After comparing 55 different mutuelles health insurances, Meilleur Assurance concluded that there had been a general spike in the average cost.

What is a mutuelle?

France has generous state health care that covers a lot of medical expenses, but not all costs are reimbursed.

In France you pay upfront for your doctor's appointment, prescription or procedure and then the government reimburses the costs to you. Depending on the procedure and your situation, usually about 80-90 percent of the cost is reimbursed.

If that cost is a €25 appointment with your GP that's not such a big deal, but with more expensive treatments the costs can mount up, which is where a mutuelle comes in.

The mutuelle is a 'top-up' insurance – not obligatory, but recommended – which covers extra costs that are not covered by the state. How much a mutuelle covers will depend on the kind of insurance, where you live and the expenses in question.

If you are an employee, your employer must pay for at least half the cost of your mutuelle

Who was affected by the price increase?

The 2020 price hike touched the country as a whole, however some regions and population groups were harder hit than others, Soccio told Le Parisien.

To compare the costs for different socio-demographic groups, Meilleur Assurance created three different types of profiles; a 25-year-old employee with a “classic” mutuelle; a couple with two children, also on a “classic” mutuelle and a 60-year-old couple with “strengthened” guarantees in their mutuelle.

Seniors hardest hit

Retirees tend to go for fuller versions of mutuelles because these cover additional costs (such as dental and optical treatments). 

Seniors on extensive types of mutuelles were those suffering the steepest price increases this year, Soccio said. 

“In 2020, fifteen départements exceeded a threshold of €3,000 in annual fees for a senior couple with extra guarantees,” Soccio said.

“That’s an average increase of more than €176 in one year,” he said.

For the couple with a child, the increase was slighter ( an extra 4 percent), whereas the young employee saw health insurance bills largely unchanged.

READ ALSO Brexit: Do I need a mutuelle to get residency in France?


.. along with Parisians

The study also revealed large price differences between different regions, with inhabitants in the Paris region Ile-de-France paying the highest bills for their mutuelles.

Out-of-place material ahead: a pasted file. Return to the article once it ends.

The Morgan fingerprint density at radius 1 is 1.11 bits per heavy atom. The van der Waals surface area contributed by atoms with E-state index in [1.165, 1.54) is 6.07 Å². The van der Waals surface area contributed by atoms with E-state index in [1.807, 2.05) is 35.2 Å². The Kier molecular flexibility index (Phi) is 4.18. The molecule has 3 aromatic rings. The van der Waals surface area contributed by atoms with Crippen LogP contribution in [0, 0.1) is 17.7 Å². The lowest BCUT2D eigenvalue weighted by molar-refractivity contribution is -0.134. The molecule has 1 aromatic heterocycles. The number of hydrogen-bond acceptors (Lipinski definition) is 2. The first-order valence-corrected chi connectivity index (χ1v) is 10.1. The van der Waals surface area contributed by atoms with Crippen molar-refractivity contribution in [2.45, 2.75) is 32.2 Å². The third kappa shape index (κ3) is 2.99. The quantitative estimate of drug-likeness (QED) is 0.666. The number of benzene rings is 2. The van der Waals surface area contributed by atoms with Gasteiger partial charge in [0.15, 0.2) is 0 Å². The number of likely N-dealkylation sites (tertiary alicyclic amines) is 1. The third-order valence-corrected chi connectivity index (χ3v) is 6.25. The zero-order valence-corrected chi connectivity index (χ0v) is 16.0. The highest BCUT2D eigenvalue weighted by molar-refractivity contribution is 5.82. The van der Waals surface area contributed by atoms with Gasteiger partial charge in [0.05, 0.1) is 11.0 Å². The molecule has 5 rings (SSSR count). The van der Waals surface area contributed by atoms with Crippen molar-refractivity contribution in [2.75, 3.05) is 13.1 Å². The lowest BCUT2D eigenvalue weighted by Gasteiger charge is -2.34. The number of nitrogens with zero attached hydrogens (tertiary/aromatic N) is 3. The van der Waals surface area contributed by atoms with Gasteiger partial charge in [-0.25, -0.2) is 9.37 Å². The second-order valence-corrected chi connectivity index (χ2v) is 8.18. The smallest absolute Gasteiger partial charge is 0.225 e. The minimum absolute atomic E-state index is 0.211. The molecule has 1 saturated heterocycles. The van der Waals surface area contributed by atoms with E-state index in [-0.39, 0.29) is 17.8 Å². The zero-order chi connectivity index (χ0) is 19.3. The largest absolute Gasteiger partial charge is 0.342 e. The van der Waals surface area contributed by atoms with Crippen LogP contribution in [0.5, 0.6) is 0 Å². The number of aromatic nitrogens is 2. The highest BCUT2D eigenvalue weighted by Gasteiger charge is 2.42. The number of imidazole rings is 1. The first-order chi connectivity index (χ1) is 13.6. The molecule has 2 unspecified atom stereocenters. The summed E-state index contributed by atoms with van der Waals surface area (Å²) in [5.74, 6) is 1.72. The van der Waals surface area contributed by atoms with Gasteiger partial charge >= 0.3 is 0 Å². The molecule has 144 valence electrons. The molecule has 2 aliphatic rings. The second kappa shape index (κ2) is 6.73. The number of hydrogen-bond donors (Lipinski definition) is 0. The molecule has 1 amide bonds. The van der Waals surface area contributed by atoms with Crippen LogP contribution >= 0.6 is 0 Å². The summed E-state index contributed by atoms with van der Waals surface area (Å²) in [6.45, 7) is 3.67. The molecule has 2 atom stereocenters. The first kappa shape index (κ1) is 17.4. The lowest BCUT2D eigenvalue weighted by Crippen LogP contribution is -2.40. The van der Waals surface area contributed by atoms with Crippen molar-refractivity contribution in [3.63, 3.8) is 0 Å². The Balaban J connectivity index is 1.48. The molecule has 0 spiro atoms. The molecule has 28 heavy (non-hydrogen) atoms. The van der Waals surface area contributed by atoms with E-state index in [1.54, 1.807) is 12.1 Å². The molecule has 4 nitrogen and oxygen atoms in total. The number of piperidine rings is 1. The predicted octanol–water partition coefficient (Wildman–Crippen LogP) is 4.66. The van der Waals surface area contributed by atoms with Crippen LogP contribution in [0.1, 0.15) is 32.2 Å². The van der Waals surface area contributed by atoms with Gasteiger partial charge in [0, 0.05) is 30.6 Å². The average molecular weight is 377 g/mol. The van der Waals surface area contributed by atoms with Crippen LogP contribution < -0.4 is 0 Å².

A retired couple would pay on average €528 more if they lived in Paris compared to if they lived in a more rural, cheaper département like Mayenne.

Similarly, employees would pay 30 percent more on average in Paris than in Pays-de-la-Loire.

Parisians also saw the steepest price increases since last year, by 14.6 percent on average for the retired couple with a mutuelle covering extra costs.

On a national level, the average price increase for the same couple was 12.1 percent. 

.. but everyone was a little worse off

However the country as a whole saw a price increase last year, with even those opting for the cheapest kinds of health insurance affected by the general price hike.

In one year, from 2019 to 2020, the cheapest type of health insurance had increased by 13.7 percent, according to the study. 

Why the increase?

Prices generally increase a little every year, but this year was unusual, Soccio said.

“Today, we are in an uncertain and troubled situation,” he told Europe 1, listing several factors that had contributed to the price increase: the Covid-19 pandemic, the government's new health reform known as “100 percent Santé”, and a new health tax known as the “Covid surtax”.

When the French government presented their new budget for 2021, centred on their dazzling €100 billion relaunch plan, they promised not to increase taxes for the French. Instead, to top up their savings a little, the government introduced a new tax, the “Covid surtax”, which will be paid through the mutuelles and other health insurance companies.

This tax will provide €1 billion in total to the state in 2021, and €500 million in 2022, according to French media.

What about the future?

Soccio said he worried the trend of prices increasing would continue in the next couple of years, leading to steep prices for even those opting for the cheaper mutuelles.

“It's safe to bet that the national average costs will pass €3,000 in the next two years,” he told Le Parisien.